Pastors challenge city subpoenas on sermons in equal rights case

Houston city attorneys subpoenaed sermons given by local pastors who oppose the city's equal rights ordinance. The pastors who have dragged the city to court over the issue are tied to the conservative Christian activists.

Opponents of the controversial ordinance are expecting a repeal referendum when they get their day in court in January next year. They have been claiming that City Attorney David Feldman is wrong in determining that they hadn't collected enough signatures to meet the criteria for the ballot.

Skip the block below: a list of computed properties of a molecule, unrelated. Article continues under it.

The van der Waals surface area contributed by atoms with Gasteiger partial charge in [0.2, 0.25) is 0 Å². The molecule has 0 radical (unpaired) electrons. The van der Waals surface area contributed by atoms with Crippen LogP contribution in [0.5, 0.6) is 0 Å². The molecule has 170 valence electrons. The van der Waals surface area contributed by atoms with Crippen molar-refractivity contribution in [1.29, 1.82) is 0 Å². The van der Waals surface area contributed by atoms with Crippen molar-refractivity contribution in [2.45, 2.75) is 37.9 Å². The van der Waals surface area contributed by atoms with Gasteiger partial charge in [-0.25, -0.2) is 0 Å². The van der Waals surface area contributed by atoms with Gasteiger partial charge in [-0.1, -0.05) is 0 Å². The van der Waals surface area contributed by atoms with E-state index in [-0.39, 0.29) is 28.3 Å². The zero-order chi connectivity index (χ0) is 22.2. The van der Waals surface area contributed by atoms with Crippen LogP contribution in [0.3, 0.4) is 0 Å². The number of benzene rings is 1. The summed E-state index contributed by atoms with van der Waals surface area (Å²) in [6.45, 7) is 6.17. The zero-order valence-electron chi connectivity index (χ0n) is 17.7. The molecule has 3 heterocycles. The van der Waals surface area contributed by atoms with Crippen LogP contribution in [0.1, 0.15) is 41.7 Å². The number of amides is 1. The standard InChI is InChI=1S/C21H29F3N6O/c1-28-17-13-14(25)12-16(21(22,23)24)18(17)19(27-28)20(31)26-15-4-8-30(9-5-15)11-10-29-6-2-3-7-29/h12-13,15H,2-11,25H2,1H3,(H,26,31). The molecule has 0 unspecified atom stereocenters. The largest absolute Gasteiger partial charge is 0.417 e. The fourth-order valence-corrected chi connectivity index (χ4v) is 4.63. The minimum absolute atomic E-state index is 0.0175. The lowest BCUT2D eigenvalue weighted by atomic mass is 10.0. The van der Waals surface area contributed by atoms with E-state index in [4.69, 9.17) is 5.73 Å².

Issued last month as part of the case's discovery phase, subpoenas include all sorts of communications like speeches, presentations, and sermons related to HERO.

The subpoenas were issued to pastors and religious leaders who had been openly opposing the equal rights ordinance, viz. Dave Welch, Khanh Huynh, Hernan Castano, Magda Hermida and Steve Riggle.

Jared Woodfill, a former chairperson of the Harris County Republican Party, argued that the subpoenas encroached on protected religious freedoms of pastors.

Condemning the subpoenas, Woodfill said, "This is the city trampling on the First Amendment rights of pastors in their churches."

The Alliance Defending Freedom, a Christian legal organization that opened defended gay marriage bans, filed a motion on Monday on behalf of the pastors seeking a court order to overturn the subpoenas.